Facebook's Orwellian customer service

Facebook's Orwellian customer service

Summary: It's well known that corporate culture and tone are set by top management. Many of my colleagues enjoy riffing on Oracle as being the embodiment of CEO Larry Ellison's variation of the Art of War.


Facebook’s Orwellian customer serviceIt's well known that corporate culture and tone are set by top management. Many of my colleagues enjoy riffing on Oracle as being the embodiment of CEO Larry Ellison's variation of the Art of War. But I think even Larry would be appalled at the way Facebook behaves.

In all the hype around Facebook, its secretiveness is rarely discussed in any depth. CEO Mark Zuckerberg has been PR'd within an inch of his investors pretensions of worth (not value I should add) and rarely says anything interesting. Getting real information is like trying to get blood from a stone. Heck, they even make Apple look good. This pervades its customer service. This example by Jon Swift illustrates the point in spades.

Jon was banned from Facebook for not using his own name. The email he received from Facebook is staggering in its arrogance and certainly qualifies for whatever passes for the IT industry's Razzies if not a notable mention in Professor Bob Sutton's directory of A**holes. Scoble is on the case. Techmeme has joined in. Check this email sent to Jon by 'Aubrey.'

Hi, Fake accounts are a violation of our Terms of Use. Facebook requires users to provide their real first and last names. Impersonating anyone or anything is prohibited.

Unfortunately, we will not be able to reactivate this account for any reason. This decision is final.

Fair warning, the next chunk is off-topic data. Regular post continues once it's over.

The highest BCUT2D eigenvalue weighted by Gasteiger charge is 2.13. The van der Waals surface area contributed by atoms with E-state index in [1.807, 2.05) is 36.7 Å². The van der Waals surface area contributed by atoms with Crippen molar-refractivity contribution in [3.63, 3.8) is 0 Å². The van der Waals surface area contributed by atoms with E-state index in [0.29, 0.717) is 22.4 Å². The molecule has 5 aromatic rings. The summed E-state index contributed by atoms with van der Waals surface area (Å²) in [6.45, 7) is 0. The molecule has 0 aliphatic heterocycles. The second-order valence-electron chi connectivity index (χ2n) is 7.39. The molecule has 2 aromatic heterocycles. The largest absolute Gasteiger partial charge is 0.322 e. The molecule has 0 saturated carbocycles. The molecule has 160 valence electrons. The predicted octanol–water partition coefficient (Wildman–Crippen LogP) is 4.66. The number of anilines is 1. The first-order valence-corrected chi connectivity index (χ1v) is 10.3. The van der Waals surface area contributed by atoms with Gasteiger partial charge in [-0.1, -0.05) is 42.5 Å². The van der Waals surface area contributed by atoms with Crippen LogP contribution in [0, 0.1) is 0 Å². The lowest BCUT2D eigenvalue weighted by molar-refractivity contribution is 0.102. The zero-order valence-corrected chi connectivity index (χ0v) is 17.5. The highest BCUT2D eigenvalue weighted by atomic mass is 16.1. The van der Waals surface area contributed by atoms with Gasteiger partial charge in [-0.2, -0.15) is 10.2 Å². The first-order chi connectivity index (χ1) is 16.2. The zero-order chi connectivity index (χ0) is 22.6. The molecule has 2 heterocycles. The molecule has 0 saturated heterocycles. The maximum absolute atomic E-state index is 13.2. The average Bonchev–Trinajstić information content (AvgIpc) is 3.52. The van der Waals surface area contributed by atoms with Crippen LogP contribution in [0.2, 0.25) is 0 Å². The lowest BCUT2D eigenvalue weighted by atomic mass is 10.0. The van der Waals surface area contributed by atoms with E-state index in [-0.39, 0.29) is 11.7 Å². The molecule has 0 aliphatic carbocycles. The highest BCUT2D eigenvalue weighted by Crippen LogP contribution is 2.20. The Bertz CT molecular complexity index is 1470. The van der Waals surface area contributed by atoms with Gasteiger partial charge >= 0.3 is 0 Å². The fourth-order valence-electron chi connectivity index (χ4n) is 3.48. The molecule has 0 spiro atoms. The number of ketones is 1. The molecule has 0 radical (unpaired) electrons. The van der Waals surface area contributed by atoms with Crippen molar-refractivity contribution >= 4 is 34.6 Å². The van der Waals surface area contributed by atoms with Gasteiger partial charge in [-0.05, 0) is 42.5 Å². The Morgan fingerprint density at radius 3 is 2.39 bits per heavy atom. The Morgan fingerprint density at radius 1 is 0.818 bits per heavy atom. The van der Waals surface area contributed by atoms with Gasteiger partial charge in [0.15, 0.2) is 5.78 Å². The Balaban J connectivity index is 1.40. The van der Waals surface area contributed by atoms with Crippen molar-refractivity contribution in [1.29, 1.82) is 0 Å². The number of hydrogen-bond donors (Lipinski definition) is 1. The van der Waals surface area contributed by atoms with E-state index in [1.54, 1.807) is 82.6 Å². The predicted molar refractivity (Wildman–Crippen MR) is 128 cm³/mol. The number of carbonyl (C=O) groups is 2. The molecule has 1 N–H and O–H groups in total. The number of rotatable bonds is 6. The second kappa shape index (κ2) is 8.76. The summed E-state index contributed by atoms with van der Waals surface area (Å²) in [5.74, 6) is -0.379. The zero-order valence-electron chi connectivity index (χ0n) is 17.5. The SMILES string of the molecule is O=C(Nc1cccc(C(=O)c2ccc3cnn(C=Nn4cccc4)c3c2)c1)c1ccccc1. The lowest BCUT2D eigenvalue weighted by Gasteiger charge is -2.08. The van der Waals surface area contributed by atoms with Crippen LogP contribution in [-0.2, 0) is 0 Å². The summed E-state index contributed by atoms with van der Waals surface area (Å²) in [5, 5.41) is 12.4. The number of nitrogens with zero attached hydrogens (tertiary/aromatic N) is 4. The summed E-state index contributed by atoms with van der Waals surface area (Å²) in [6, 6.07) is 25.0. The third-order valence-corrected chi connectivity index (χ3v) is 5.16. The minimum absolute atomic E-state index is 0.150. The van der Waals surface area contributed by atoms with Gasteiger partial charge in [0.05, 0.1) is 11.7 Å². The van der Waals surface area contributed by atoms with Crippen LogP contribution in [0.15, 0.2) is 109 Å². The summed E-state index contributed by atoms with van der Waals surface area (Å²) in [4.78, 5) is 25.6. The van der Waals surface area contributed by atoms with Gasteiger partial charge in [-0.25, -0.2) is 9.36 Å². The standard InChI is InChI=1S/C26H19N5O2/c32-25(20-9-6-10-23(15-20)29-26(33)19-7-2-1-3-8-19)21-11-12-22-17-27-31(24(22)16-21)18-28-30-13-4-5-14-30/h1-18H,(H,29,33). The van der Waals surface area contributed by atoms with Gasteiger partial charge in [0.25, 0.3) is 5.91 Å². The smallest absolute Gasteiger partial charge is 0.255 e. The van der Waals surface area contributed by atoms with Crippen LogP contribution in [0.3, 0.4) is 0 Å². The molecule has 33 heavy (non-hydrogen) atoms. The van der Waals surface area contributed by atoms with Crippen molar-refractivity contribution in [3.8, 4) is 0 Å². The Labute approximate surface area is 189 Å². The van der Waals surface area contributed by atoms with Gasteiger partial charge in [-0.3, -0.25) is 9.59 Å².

Thanks for your understanding,

Aubrey Customer Support Representative Facebook

What exactly am I (or Jon) supposed to understand? Jon continues:

Apparently "Aubrey from Facebook" thinks I should use my first and last name but she doesn't feel compelled to do the same. Does Facebook exist in an irony-free zone? I am also curious to know how "Aubrey from Facebook" (if that is her real name) determined that Jon Swift is not my real name. No one from Facebook ever contacted me to ask me whether that is or is not my real name. I was not asked to supply a birth certificate or a driver's license or a DNA sample or given any chance to prove who I was. In fact, I was never contacted at all.

Jon admits that he took the name as a tribute but questions whether it is any less 'real' than other nom de plumes:

Would Bob Dylan be banned if he didn't sign up as Robert Zimmerman? Would someone searching for their friend Carlos the Jackal have to know that his "real name" is Ilich Ramírez Sánchez? Would Malcolm X have had to sign up under his slave name if he were still alive? Would Eric Arthur Blair have been banned from joining Facebook under the name George Orwell if he weren't dead, too. Or is Orwell actually alive and well and running Facebook?

Jon may be right. Perhaps Facebook should simply rename itself Big Brother. But it might be worse than that. In Orwell's 1984, the Ministry of Truth was a fiction factory. Is Facebook a fiction?

jc, who commented on a general rundown about Facebook at AccountingWeb asked:

...so far as I recall Facebook originally started life as a SN site purely for University students (or invitees) and as such had the implicit credibility associated with Universities which could be the reason for the initial take-up. This illusion of credibility encouraged students to reveal far more personal information that they would normally have done and some have lived to regret it !!

Since then Facebook has opened its doors to all and sundry and caused a number of problems for the original 'trusting' members who were perhaps indiscrete with their postings, believing they were only available for the student population - ergo, was it was originally introduced on the basis of a lie?

Assuming these sites work on trust - what price any future trust when the initial student user base was induced to use Facebook under potentially false pretences ??

Questions that Zuckerberg might be prepared to answer when he next puts his head above the PR parapet? Certainly questions I would consider when thinking about how to manage my enterprise employees' use of Facebook.

Image courtesy of John Seiler Blogs 

Topics: Enterprise Software, Collaboration, Software, Social Enterprise

Dennis Howlett

About Dennis Howlett